Thermal Analysis of Biodegradable Polymer Materials (Biopolymers)

Presented by Somayeh Sharafi


Figure 1: A cup made of a biodegradable biopolymer. These biopolymers can be broken down by microorganisms, helping to reduce plastic waste.

Bioresources have attracted significant attention due to their potential utilization as key ingredients of biocomposites. The use of natural polymers or biopolymers is of high interest due to their abundance and biodiversity that can induce various properties at low costs. Moreover, they are biocompatible, biodegradable, non-toxic, and possess a high reactivity. For ecological reasons, natural polymers are often preferred over synthetic ones, efficiently using the renewable biomass. However, sometimes natural polymer-based products do not possess satisfying or favourable properties and fail to meet specific requirements. To overcome this problem, many efforts have been made to advantageously combine great versatility of synthetic polymers with the biodegradability and biocompatibility of natural polymers. Thus, the resulted products have biodegradable nature, since the biopolymer protein can be consumed by microorganisms, while the subsequent synthetic polymer left over undergoes natural elements attack (UV photo-degradation, thermal oxidation, etc.).

Thermal properties of biodegradable polymers are critical characteristics for many different applications. The poor thermal, mechanical, chemical, and physical properties of biopolymers and their inherent permeability to gases and vapor have increased this interest. A polymer blend is a mixture of two or more fillers that have been blended to create a new material to improve gas permeability, moisture permeability, crystallinity, morphology, thermal stability, and anti-microbial properties. The performance of polymer blend is dependent on the size, distribution, morphology chemical, physical and thermal properties of the nanofillers and matrix.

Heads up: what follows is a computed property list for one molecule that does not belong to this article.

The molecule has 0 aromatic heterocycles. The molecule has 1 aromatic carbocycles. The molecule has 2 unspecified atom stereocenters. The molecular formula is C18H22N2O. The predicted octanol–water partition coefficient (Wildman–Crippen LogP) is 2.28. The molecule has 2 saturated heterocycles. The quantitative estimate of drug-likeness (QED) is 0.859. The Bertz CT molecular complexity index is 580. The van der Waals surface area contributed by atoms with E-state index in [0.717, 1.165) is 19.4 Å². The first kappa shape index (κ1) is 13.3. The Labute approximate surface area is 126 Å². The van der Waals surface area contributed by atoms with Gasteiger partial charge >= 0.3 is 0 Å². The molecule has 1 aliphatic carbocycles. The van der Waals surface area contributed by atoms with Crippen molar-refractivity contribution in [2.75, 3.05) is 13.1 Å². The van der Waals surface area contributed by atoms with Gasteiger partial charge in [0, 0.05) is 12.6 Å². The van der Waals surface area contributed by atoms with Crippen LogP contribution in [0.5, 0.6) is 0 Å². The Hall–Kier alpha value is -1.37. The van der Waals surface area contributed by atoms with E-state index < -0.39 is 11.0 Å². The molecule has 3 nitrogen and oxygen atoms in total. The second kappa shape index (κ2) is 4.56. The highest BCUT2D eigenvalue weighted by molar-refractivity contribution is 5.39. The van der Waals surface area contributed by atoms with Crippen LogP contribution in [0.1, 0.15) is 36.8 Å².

For example, the thermal stability of biodegradable polymers such as PLA, PHB and PCL is a key factor in determining the processing feasibility of them in industry. The reason for the thermal degradation of thermoplastic polyester arises from their chemical origin. Such polyesters are synthesized through the esterification reaction. The reaction is reversible and can be accelerated by heat, during processing. There are generally many ways to improve thermal properties of polymers. One of these includes the nanocomposite approach. Nanotechnology has been successfully used to produce biodegradable polymer materials with high performance and its advantages of nano-over micro scale of filler in polymer composites. In general, it is believed that the mechanical and thermal properties improvement in nanocomposites come from the reactive end groups of polymers which can interact with nanoparticles surface thus create much more surface area for polymer/ filler interaction. Natural polymers such as starch, cellulose and, hemp material are interesting because of their safety, biodegradability, and cost-effective price.  They have a high specific component of surface energy, therefore they display enhanced both mechanical and thermal properties of polymer.

Figure 2: Plastic straw made of PP, PLA, and PHBH

The Rigaku thermal properties characterizations and thermal analysis are a group of techniques such as, Differential thermal analysis (DTA), Thermogravimetry analysis (TGA), Differential scanning analysis (DSC), Evolved Gas Analysis, such as STA-FTIR, and Thermomechanical analysis (TMA).

The Rigaku STA is a hyphenated method where the sample’s change in mass is measured continuously during heating, cooling, or temperature hold, simultaneously with DTA or DSC. The Rigaku STA (STA-8122) is defined as technique in which a samples temperature is subjected to a programmed temperature change which the samples mass (or reaction product) and the heat flow difference between a sample and a reference material is monitored as a function of temperature or time. In STA, the inert atmosphere and air atmosphere, flow humidity as atmosphere during a measurement can be used. The relative humidity can be controlled ranging from RT~85℃, Dry~90% RH.

Rigaku DSC (DSC-vesta, -170 ℃~725 ℃) and (DSC8271, High Temperature, RT~1500℃) are methods where the samples endothermic or exothermic reaction is observed during heating or cooling program. There are many features available for add-on, such as UV irradiation, sample observation, and auto-sample changer. Modulated DSC is also available, which is typically agreed to be the best way to measure heat capacity (by separating reversible and non-reversible heat events).

Rigaku Thermomechanical analysis (TMA) is another technique in which the temperature of the sample in a specified atmosphere is programmed and that the sample’s change in dimension is monitored as a function of temperature or time.

Figure 3: A) DSC-vesta, 170°C-725°C B) DSC-8271, high temperature RT 1500°C


This webinar aired on October 6, 2022 @ 2:00PM GMT-3.

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